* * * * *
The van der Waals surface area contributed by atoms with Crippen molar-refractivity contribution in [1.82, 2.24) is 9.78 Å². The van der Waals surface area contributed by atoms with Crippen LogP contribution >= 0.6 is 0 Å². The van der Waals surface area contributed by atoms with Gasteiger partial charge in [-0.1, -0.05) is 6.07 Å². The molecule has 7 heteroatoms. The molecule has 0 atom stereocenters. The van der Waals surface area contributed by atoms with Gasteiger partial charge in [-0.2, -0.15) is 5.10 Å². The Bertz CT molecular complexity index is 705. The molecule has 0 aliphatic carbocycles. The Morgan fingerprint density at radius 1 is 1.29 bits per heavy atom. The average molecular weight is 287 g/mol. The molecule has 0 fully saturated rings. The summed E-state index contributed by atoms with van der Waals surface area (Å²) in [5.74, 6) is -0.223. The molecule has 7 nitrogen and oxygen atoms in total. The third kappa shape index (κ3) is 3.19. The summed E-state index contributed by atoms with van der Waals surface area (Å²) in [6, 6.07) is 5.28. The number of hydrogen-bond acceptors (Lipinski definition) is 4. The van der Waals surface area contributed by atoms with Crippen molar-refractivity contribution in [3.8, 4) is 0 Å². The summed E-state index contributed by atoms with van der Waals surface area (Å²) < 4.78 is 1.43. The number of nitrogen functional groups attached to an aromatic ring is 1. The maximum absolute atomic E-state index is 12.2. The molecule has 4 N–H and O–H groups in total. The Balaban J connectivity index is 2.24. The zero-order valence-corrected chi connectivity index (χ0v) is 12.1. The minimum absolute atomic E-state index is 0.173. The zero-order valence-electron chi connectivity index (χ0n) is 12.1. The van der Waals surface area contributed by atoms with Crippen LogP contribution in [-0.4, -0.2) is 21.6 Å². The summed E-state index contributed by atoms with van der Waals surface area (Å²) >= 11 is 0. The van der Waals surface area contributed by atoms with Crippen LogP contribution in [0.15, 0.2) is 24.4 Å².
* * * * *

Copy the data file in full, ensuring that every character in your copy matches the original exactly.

The van der Waals surface area contributed by atoms with Crippen molar-refractivity contribution in [1.82, 2.24) is 9.78 Å². The van der Waals surface area contributed by atoms with Crippen LogP contribution >= 0.6 is 0 Å². The van der Waals surface area contributed by atoms with Gasteiger partial charge in [-0.1, -0.05) is 6.07 Å². The molecule has 7 heteroatoms. The molecule has 0 atom stereocenters. The van der Waals surface area contributed by atoms with Gasteiger partial charge in [-0.2, -0.15) is 5.10 Å². The Bertz CT molecular complexity index is 705. The molecule has 0 aliphatic carbocycles. The Morgan fingerprint density at radius 1 is 1.29 bits per heavy atom. The average molecular weight is 287 g/mol. The molecule has 0 fully saturated rings. The summed E-state index contributed by atoms with van der Waals surface area (Å²) in [5.74, 6) is -0.223. The molecule has 7 nitrogen and oxygen atoms in total. The third kappa shape index (κ3) is 3.19. The summed E-state index contributed by atoms with van der Waals surface area (Å²) in [6, 6.07) is 5.28. The number of hydrogen-bond acceptors (Lipinski definition) is 4. The van der Waals surface area contributed by atoms with Crippen molar-refractivity contribution in [3.8, 4) is 0 Å². The summed E-state index contributed by atoms with van der Waals surface area (Å²) < 4.78 is 1.43. The number of nitrogen functional groups attached to an aromatic ring is 1. The maximum absolute atomic E-state index is 12.2. The molecule has 4 N–H and O–H groups in total. The Balaban J connectivity index is 2.24. The zero-order valence-corrected chi connectivity index (χ0v) is 12.1. The minimum absolute atomic E-state index is 0.173. The zero-order valence-electron chi connectivity index (χ0n) is 12.1. The van der Waals surface area contributed by atoms with Crippen LogP contribution in [-0.4, -0.2) is 21.6 Å². The summed E-state index contributed by atoms with van der Waals surface area (Å²) >= 11 is 0. The van der Waals surface area contributed by atoms with Crippen LogP contribution in [0.15, 0.2) is 24.4 Å².